They concluded, “In sum, structural brain metrics were largely similar among adolescent and young adult cannabis users and non-users.”

    The findings appear in the journal Neuropsychopharmacology.

    In the second study, researchers from the University of Colorado at Boulder compared magnetic resonance imaging (MRI) scans in 28 cannabis users over the age of 60 versus matched controls. Cannabis consumers, on average, had used marijuana weekly for 24 years.

    Authors reported that long-term cannabis exposure “does not have a widespread impact on overall cortical volumes while controlling for age, despite over two decades of regular cannabis use on average. This is in contrast to the large, widespread effects of alcohol on cortical volumes) that might be expected to negatively impact cognitive performance.” Researchers also reported “no significant differences between groups” with regard to cognitive performance.

    They concluded: “The current study was able to explore cannabis use in a novel older adult population that has seen recent dramatic increases in cannabis use while controlling for likely confounding variables (e.g., alcohol use). The participants in this study were generally healthy and highly educated, and it is in this context that cannabis use showed limited effects on brain structural measures or cognitive performance.”

    The findings appear in the journal Psychiatry Research: Neuroimaging.

    Commenting on the two studies, NORML Deputy Director Paul Armentano said, “These findings dispute the long-standing ‘stoner-stupid’ stereotype and should help to assuage fears that cannabis’ acute effects on neurocognitive behavior may persist long after drug ingestion, or that cannabis exposure is associated with any sort of significant changes in brain morphology.”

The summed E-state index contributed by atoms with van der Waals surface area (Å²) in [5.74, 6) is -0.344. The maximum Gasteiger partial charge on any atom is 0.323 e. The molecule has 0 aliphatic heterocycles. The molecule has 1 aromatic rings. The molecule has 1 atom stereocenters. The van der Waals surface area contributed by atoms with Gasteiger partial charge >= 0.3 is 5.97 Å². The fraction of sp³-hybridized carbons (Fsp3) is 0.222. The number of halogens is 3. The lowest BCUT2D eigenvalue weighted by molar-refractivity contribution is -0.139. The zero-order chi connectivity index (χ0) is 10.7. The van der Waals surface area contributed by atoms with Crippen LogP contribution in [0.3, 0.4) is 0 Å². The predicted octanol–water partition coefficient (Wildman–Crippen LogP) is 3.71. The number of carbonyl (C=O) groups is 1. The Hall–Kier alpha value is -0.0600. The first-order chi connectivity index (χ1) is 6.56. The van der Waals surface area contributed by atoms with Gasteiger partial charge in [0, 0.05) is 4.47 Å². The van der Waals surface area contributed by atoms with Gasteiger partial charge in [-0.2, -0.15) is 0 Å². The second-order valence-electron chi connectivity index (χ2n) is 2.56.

The studies’ conclusions are similar to those of prior trials similarly finding no significant long-term changes in brain structure attributable to cannabis exposure.

    Full text of the study, “Cannabis use in youth is associated with limited alterations in brain structure,” appears in Neuropsychopharmacology. Full text of the study, “Preliminary results from a pilot study examining brain structure in older adult cannabis users and nonusers,” appears in Psychiatry Research: Neuroimaging.

  • by Paul Armentano, NORML Deputy Director February 1, 2019

    Patients authorized to legally use medical cannabis frequently substitute it in place of benzodiazepines, according to a pair of new studies published this week. Benzodiazepines are class of drugs primarily used for treating anxiety. According to data compiled by the US Centers for Disease Control, the drug was attributed to over 11,500 overdose deaths in 2017.

    In the first study, Canadian researchers assessed the relationship between cannabis and benzodiazepines in a cohort of 146 patients enrolled in the nation’s medical marijuana access program. They reported that 30 percent of participants discontinued their use of anti-anxiety medications within two-months of initiating cannabis therapy, and that 45 percent did so by six-months. “Patients initiated on medical cannabis therapy showed significant benzodiazepine discontinuation rates after their first follow-up visit to their medical cannabis prescriber, and continued to show significant discontinuation rates thereafter,” authors concluded.